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What the Updated National HIV/AIDS Strategy Means for Black America

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HIV/AIDS (Image: Lennart Niels Mayer)

We accounted for 45% of HIV diagnoses in 2013

In 2010, President Barack Obama made history by releasing the first national HIV/AIDS strategy to provide a blueprint for the U.S. response to the HIV/AIDS epidemic. Now, five years later, the White House has released an update to the strategy, taking special care to address the unique needs of the black community.

Several transformative events have occurred since the strategy was first released in 2010, such as the implementation of the Affordable Care Act and the introduction of pre-exposure prophylaxis. The National HIV/AIDS Strategy for the United States: Updated to 2020 builds upon that foundation.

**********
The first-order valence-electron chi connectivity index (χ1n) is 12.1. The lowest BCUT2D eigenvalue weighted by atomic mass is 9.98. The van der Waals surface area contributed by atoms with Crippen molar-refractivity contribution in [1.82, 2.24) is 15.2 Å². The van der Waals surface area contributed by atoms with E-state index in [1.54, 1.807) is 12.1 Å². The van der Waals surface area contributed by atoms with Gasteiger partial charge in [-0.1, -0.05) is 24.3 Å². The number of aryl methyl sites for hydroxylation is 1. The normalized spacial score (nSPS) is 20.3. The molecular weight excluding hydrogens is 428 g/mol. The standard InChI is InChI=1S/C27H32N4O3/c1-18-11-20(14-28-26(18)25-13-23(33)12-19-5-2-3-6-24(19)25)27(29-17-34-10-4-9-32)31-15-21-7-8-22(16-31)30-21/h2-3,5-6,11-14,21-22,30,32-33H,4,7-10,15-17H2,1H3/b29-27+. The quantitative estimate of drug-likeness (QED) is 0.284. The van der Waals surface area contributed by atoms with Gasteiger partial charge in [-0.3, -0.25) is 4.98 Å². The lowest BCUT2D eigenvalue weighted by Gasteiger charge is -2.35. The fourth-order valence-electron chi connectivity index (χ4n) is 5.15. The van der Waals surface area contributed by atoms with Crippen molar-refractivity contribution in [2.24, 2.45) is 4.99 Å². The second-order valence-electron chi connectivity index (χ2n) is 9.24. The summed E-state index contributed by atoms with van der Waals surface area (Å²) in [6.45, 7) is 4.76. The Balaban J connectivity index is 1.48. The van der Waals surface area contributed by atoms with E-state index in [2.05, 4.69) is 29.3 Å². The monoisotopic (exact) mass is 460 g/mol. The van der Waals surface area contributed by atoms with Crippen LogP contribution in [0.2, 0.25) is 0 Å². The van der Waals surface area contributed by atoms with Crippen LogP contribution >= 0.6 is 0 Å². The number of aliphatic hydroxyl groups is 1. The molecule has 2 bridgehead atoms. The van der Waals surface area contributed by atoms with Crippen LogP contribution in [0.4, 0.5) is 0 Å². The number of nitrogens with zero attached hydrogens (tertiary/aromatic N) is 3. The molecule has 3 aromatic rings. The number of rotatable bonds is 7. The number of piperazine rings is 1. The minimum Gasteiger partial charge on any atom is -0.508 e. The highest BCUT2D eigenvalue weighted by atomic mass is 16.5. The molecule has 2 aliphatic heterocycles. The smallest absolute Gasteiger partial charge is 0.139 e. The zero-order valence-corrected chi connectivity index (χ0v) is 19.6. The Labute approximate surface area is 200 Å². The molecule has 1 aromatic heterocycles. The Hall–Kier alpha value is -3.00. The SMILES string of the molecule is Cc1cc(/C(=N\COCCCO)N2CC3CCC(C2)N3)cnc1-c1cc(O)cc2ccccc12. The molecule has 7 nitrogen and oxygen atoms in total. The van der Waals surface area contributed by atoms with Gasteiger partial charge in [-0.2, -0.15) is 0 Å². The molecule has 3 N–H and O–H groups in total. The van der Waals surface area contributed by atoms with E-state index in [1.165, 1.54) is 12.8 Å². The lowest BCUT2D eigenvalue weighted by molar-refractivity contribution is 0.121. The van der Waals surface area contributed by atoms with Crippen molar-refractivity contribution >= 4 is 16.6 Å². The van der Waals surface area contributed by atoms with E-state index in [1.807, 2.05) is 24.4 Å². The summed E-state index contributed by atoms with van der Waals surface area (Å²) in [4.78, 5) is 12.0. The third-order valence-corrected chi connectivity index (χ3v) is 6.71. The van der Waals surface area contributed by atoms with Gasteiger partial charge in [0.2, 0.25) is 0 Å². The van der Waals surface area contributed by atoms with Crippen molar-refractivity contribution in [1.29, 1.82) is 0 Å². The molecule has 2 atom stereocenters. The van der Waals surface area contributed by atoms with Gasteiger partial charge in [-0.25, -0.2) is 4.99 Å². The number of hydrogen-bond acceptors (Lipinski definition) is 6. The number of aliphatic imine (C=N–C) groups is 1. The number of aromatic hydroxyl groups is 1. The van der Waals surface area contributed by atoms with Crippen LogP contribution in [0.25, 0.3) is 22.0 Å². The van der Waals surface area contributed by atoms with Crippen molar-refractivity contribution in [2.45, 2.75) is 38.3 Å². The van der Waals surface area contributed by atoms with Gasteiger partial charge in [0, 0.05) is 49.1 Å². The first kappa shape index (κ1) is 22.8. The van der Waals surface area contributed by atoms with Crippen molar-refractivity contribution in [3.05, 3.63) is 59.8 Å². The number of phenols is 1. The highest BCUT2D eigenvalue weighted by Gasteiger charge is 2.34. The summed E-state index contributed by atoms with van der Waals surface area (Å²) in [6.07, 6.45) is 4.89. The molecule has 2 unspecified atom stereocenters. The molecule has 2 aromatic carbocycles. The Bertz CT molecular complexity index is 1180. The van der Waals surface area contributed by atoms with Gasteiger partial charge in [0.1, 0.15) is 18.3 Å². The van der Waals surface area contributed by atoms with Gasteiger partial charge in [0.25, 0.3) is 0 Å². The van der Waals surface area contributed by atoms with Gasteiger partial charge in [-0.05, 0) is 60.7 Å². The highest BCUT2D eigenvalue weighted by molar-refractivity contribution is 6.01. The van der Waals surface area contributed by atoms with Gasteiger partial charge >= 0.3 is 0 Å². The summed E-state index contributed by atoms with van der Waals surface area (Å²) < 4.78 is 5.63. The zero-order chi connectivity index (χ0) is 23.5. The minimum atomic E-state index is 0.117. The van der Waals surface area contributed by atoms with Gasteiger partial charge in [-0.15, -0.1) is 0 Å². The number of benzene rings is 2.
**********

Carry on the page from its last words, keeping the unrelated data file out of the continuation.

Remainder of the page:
“We’ve come a long way in the fight against AIDS, and we can’t let up now,” said Obama when he released the strategy. The president went on to say that the updated strategy “focuses on making sure every American, no matter who you are, where you live or how much money you’ve got, can get access to life-extending care.”

The updated strategy was launched in July at an event at Morehouse School of Medicine in Atlanta. Key throughout the document is the notion that certain populations bear a disproportionate HIV burden. Black Americans accounted for 45% of HIV diagnoses in 2013; whites accounted for 27% of diagnoses. Sixty-five percent of diagnoses resulted from male-to-male sexual contact. Fifty-one percent of those diagnosed live in the South. In 2010, the rate of new HIV infections among black women was 20 times that of white women, according to the Centers for Disease Control and Prevention.

The updated strategy mentions the black community 41 times, calling on federal agencies to allocate funding to the communities that are affected by HIV the most, including black MSM, heterosexual black men and women, and black transgender women.

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